My daughter's kindergarten class had a field trip to the public library about a month ago. She signed up for her own library card, and in her large six-year-old penmanship, wrote her name on the back of the card. Just her first name, that is. Who needs last names when you're six?
That night we returned to the library, checked out a hefty canvas bag-full of books using her new card, and then proceeded to leave that bag of books in the corner of our family room.
Time passed. The end of the semester fell into its typical frenetic pace. Life happened. Pneumonia happened. I never thought of those books again until I noticed the canvas bag lurking in the corner this morning.
This afternoon I paid the public library $15.30 in late fees for a stack of books that we never read.
Do you still send email reminders when books are nearing their due date? I asked the librarian, hoping that she'd realize that I was a first-time offender, waive the fee, and instead issue a stern warning.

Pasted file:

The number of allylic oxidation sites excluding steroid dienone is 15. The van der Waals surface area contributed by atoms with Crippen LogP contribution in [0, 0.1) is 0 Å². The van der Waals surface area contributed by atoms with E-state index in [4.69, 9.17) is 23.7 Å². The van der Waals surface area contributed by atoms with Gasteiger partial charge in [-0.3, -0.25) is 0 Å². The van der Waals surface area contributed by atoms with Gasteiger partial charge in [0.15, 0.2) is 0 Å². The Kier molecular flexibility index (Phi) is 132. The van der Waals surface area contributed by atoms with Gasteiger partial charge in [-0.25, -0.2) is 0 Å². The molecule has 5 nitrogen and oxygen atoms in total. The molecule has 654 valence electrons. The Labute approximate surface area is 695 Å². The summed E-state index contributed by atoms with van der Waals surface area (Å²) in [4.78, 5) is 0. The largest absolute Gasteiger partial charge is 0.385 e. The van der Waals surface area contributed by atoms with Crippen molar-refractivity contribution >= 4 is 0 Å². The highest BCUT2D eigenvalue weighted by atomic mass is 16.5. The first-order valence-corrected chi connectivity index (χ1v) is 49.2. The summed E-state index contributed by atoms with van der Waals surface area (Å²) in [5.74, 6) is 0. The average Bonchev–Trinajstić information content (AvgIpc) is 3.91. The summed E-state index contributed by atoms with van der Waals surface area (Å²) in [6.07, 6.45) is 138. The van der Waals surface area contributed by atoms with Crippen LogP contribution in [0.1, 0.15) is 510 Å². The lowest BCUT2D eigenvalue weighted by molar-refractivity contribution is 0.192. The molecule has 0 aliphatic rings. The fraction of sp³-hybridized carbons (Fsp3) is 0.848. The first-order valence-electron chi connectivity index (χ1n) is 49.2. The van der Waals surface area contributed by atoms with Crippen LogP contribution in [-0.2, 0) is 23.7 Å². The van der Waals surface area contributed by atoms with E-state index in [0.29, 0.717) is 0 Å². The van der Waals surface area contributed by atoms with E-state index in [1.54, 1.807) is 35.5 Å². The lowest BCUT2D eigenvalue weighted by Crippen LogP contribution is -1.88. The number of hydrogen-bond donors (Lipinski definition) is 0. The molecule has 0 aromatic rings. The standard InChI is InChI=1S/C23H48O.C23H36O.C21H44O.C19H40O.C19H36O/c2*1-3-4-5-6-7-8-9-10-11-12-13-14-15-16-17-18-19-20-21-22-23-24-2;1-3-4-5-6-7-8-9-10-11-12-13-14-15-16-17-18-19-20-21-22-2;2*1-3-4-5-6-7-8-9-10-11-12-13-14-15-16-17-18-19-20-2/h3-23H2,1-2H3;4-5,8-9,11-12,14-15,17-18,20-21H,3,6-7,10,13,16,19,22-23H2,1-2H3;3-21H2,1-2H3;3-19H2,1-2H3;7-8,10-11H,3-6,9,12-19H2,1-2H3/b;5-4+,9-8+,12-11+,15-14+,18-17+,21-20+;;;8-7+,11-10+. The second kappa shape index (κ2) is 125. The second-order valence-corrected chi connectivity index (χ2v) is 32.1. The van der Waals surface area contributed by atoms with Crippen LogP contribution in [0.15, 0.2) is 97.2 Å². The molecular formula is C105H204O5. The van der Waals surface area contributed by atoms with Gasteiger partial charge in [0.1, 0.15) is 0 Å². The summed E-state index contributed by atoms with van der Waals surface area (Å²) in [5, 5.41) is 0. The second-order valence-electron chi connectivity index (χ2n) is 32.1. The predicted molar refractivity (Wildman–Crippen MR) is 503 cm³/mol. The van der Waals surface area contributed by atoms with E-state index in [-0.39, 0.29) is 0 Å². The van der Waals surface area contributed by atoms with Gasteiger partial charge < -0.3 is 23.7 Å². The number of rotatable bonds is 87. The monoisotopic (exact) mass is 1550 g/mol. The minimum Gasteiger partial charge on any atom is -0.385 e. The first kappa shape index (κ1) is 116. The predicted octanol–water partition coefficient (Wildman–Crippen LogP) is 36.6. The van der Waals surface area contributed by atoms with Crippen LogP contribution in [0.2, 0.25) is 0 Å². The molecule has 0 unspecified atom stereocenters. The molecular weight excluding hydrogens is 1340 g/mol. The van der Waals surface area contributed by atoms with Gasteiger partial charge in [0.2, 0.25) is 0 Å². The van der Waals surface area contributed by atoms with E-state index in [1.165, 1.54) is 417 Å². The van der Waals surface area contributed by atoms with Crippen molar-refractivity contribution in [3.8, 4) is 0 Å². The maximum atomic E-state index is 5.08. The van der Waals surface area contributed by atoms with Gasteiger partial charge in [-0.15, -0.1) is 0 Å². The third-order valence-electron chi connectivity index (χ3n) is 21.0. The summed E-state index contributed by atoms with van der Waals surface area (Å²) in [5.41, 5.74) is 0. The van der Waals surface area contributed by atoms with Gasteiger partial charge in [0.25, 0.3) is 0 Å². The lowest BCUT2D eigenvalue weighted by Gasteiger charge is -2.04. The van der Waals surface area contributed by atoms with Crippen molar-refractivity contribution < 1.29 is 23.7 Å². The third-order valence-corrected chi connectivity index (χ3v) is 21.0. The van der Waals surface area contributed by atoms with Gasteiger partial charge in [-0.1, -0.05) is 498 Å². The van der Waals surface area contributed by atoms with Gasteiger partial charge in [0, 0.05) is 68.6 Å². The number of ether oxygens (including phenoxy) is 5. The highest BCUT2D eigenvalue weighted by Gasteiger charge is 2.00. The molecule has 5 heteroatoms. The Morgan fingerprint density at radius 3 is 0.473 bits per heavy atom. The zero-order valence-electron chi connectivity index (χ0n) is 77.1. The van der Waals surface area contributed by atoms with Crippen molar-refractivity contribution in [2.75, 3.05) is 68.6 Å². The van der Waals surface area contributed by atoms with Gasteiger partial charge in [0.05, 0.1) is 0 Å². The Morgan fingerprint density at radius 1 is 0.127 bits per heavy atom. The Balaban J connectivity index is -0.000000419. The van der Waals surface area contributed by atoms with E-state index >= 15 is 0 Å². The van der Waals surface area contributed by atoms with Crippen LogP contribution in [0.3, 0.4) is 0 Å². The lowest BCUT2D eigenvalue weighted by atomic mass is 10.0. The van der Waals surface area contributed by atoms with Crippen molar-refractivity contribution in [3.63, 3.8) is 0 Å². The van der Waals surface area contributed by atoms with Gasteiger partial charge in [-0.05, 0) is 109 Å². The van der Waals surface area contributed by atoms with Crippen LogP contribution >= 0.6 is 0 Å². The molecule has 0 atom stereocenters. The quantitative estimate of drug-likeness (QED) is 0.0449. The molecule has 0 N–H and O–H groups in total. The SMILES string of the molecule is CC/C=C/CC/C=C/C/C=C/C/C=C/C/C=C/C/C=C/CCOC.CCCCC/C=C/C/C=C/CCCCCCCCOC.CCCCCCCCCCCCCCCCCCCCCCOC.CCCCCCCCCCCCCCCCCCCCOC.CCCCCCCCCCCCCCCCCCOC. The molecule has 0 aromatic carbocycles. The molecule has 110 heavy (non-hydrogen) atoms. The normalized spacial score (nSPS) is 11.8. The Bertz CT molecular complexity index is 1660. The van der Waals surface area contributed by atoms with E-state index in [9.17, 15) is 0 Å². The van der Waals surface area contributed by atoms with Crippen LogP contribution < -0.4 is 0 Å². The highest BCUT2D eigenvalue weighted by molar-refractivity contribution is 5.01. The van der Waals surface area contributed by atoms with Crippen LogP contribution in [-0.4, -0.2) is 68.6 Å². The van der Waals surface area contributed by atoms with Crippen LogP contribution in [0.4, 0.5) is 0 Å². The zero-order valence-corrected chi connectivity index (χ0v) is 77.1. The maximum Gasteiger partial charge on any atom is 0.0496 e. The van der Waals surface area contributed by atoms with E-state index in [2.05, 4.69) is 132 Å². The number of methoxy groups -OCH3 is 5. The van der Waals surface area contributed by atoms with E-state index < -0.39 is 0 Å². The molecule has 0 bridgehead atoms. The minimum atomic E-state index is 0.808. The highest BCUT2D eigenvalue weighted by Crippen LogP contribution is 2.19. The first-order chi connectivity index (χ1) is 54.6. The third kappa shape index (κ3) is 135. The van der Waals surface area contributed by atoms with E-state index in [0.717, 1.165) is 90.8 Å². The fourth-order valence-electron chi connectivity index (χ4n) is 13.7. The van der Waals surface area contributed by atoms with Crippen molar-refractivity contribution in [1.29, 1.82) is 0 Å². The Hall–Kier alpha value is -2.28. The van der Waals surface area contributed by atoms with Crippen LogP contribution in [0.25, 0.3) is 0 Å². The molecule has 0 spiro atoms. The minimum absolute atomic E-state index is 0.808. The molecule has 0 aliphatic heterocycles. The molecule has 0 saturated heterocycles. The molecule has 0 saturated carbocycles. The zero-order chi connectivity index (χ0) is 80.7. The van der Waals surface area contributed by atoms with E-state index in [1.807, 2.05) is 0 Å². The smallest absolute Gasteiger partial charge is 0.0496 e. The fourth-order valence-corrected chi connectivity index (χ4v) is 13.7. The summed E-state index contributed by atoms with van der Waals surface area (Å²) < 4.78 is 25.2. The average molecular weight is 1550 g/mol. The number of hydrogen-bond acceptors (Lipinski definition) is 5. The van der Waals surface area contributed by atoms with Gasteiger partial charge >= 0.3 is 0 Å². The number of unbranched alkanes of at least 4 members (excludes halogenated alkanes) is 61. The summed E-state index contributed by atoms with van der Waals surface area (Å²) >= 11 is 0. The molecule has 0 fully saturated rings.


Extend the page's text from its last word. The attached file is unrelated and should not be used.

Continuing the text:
Yes, they still send reminders. It just so happened that when Reese used her own card, no email address was listed with her name. And email reminders are the vital lifelines that have kept all of our previous trips to the library in the black.
Earlier this week, in fact, email was helpful to notify me that I had an unpaid parking ticket from the morning during the last week of classes when Joel and I needed to swap cars. I had driven our van (sans parking pass) to the commuter lot where I park, and within one hour, the parking pass-less van had been nabbed.
Although I don't love that I've shelled out nearly $24 in the past week to pay for mistakes, it happens.
My goal is to prevent it from happening again, and thanks to a newly reconfigured library account for my daughter -- this time with my email address listed -- we're headed in the right direction.
Especially when I remember the parking pass.